Feeling restless? Discontent with your circumstances? Does it seem that nothing ever satisfies?
Why are some people chronically dissatisfied, while others are content with the way things are? There must be something fundamentally flawed in the soul of one who is always dissatisfied. It must be a sin issue.
Having said that, we hasten to add that not all dissatisfaction is sinful.
For instance, there is nothing wrong with dissatisfaction at sin and injustice. We should be dissatisfied with these wrongs and strive to correct them.
The kind of dissatisfaction we are concerned with here is the kind that says, “I want more money, more stuff, more fun, more comfort in life—and I deserve it. I’d better take over the responsibility for myself; God isn’t doing a good enough job.”
But dissatisfaction is not only a slap in the face of God; it is also a way we rob ourselves of the joy we might have day by day, because we obsess about what we might have in the future instead of enjoying what we do have in the present. And as we become restless, resentful, and bitter, other people naturally prefer not to be around us.
Contentment ought to be the birthright of all Christians. However, not all enjoy contentment. What about you? Are you dissatisfied? Do you have a problem with envy or greed? Is your attitude marked by complaining and ingratitude? Are you prepared to steal and grab to get what you want?
Stop for a minute and think about what you do have. You would like to have more money—but how much money do you have? There are some things you would like to own—but what do you own? Perhaps your physical health is limited—but what can you do? How are you blessed with abilities that enable you to create beauty, with friends who bring richness to life, or with good memories that warm your heart in moments of solitude?
Gratitude is like a lens that helps us refocus our attention from our perceived lacks (which might not be good for us anyway) to our actual blessings from God. In this way, gratitude leads us to contentment and brings healing to our soul.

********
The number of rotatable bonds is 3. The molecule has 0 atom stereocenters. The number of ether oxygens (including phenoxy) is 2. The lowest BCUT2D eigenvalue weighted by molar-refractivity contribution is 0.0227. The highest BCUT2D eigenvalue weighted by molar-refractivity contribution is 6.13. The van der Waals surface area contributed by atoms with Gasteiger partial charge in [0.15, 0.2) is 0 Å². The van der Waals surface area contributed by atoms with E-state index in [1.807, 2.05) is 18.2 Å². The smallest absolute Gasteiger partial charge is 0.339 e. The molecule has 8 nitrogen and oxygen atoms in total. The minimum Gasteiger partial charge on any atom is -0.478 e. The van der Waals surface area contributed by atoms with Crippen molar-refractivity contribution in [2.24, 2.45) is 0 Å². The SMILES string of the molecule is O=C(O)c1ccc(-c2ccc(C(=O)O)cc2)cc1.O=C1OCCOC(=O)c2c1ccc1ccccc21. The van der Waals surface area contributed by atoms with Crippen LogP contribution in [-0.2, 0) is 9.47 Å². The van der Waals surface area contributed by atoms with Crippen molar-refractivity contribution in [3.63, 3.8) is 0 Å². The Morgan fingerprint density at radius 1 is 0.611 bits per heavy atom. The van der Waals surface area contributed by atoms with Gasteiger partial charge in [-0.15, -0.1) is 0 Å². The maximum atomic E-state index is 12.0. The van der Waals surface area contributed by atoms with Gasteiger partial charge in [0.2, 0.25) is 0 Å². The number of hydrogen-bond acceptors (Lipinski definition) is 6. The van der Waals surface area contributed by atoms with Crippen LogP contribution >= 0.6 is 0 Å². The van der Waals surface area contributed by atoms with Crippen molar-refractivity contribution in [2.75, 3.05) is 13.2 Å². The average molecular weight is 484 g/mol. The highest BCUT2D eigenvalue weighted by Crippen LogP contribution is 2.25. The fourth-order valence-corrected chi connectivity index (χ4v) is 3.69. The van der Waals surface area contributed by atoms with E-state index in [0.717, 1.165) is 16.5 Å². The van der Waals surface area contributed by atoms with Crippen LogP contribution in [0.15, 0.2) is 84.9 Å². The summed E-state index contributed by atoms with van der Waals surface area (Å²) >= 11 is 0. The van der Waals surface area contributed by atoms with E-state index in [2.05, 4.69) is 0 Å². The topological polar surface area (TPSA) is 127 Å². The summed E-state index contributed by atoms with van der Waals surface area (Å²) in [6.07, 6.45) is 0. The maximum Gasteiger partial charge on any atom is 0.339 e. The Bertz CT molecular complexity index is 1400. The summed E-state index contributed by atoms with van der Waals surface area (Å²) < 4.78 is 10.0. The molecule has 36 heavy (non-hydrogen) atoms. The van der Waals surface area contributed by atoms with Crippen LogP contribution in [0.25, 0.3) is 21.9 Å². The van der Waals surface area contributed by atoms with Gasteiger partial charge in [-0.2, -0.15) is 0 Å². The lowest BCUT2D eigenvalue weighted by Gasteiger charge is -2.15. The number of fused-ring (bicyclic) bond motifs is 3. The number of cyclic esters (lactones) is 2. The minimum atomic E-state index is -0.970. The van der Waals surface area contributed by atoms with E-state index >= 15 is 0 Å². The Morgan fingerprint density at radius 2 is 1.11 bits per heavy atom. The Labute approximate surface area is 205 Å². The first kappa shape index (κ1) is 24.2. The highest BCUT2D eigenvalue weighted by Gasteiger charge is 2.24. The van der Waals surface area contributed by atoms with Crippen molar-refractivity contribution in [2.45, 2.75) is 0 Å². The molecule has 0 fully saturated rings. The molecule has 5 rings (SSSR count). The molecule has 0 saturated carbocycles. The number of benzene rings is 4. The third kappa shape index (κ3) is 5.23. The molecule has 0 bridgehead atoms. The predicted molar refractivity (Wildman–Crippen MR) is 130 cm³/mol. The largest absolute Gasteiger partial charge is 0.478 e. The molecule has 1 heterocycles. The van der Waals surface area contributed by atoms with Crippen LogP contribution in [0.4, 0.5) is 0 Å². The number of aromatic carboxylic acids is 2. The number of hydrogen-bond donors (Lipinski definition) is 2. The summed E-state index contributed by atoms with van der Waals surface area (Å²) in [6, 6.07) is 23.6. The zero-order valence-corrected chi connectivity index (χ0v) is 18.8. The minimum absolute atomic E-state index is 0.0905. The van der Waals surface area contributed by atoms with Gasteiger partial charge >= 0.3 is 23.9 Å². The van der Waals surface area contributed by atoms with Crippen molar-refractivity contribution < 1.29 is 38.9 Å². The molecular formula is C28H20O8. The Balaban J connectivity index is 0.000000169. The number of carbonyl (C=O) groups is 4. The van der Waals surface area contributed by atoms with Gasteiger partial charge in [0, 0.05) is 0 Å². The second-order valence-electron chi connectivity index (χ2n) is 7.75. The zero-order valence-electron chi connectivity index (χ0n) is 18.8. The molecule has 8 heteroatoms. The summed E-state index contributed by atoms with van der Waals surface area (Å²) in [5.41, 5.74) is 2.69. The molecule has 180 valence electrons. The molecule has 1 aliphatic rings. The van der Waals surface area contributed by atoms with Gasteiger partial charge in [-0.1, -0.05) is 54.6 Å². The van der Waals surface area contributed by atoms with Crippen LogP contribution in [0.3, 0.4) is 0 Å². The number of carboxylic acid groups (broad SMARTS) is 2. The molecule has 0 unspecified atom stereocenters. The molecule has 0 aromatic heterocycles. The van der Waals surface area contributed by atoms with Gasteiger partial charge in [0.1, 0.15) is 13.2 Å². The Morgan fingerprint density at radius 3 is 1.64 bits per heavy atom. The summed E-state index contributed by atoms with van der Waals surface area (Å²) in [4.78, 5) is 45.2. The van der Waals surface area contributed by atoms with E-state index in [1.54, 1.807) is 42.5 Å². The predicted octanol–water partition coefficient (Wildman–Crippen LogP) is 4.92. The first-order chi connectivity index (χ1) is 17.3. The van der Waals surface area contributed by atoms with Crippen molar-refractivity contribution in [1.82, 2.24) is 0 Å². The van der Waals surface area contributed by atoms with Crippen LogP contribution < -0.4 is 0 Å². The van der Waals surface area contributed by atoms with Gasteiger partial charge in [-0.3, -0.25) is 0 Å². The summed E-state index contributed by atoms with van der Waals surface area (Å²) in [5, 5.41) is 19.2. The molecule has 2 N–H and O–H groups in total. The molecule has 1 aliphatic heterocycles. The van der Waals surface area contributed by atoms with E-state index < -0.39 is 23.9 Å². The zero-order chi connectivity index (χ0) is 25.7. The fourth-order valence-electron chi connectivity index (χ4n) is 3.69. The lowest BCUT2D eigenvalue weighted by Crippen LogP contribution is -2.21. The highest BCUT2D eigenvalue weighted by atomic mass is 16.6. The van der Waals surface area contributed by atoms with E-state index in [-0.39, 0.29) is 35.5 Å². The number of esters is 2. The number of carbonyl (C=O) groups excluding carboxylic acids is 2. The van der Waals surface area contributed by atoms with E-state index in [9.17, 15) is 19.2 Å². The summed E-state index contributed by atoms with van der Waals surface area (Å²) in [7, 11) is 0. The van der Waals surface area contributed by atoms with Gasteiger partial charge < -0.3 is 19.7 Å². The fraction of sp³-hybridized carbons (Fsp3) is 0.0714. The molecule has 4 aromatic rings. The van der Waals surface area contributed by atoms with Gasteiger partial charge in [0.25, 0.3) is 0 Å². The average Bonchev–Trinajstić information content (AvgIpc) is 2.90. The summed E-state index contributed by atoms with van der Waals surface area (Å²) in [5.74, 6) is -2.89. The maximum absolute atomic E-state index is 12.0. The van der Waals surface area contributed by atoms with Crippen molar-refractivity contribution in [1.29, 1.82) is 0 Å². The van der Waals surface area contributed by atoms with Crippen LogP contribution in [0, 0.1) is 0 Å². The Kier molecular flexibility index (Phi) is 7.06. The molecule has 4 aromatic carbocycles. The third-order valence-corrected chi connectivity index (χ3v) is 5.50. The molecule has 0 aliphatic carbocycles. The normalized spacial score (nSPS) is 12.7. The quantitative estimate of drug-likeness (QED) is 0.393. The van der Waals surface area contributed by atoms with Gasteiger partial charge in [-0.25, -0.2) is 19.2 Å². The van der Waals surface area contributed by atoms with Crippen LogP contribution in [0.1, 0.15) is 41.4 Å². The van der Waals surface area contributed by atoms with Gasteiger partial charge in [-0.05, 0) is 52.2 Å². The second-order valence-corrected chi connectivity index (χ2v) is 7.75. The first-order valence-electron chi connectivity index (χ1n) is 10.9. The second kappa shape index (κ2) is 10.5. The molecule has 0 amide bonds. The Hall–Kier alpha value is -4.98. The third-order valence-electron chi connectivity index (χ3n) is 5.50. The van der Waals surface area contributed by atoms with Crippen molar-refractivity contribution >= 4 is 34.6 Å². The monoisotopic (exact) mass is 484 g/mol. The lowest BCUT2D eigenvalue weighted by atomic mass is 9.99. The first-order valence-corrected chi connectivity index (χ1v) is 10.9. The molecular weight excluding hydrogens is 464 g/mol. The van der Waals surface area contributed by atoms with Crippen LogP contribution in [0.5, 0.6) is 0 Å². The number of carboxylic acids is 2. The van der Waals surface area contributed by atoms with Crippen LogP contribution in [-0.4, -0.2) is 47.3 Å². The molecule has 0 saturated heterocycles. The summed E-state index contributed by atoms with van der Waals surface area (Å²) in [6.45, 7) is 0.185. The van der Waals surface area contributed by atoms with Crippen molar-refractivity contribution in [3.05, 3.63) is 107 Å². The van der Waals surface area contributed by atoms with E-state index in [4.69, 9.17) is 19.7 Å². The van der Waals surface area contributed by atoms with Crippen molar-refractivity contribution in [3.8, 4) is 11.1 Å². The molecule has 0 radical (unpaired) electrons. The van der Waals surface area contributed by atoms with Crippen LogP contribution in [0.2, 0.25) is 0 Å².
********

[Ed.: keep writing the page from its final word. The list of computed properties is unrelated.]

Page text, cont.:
The task of one with a dissatisfaction habit is not only to eliminate the sin of dissatisfaction from his or her life but also to cultivate the virtue of contentment.
Contentment is a special benefit available to all followers of Jesus Christ. It is not something we can work up on our own. Rather, it is something we can receive as a gift while we cooperate with the Holy Spirit’s work in our lives.
Contentment is not consistent with unrighteous desires, for unrighteous desires will always trouble our spirit. However, being content does not necessarily mean we give up wanting things that are legitimately good.
When Christ fills your heart and mind, you can be at peace and content with the things, people, and circumstances our sovereign God has placed in your life. The only thing that truly satisfies is knowing Jesus Christ. Striving, coveting, and spending our time wanting what is not available to us can leave us broken and bitter.
God is orchestrating life’s circumstances leading us toward the fulfillment of His plans for our individual lives and for history as a whole. Contentment is a result of trusting the fact that God knows perfectly what is best to give us and when. It is saying yes to His blessings upon us. They are enough; we need no more.
5 Steps to Overcome Dissatisfaction
Discover how to overcome dissatisfaction in its various forms through time-tested insights that really work!
We have outlined a five-step process in the free ebook, DISSATISFACTION: The Restless Heart, to help you work through the repair of that area of your life.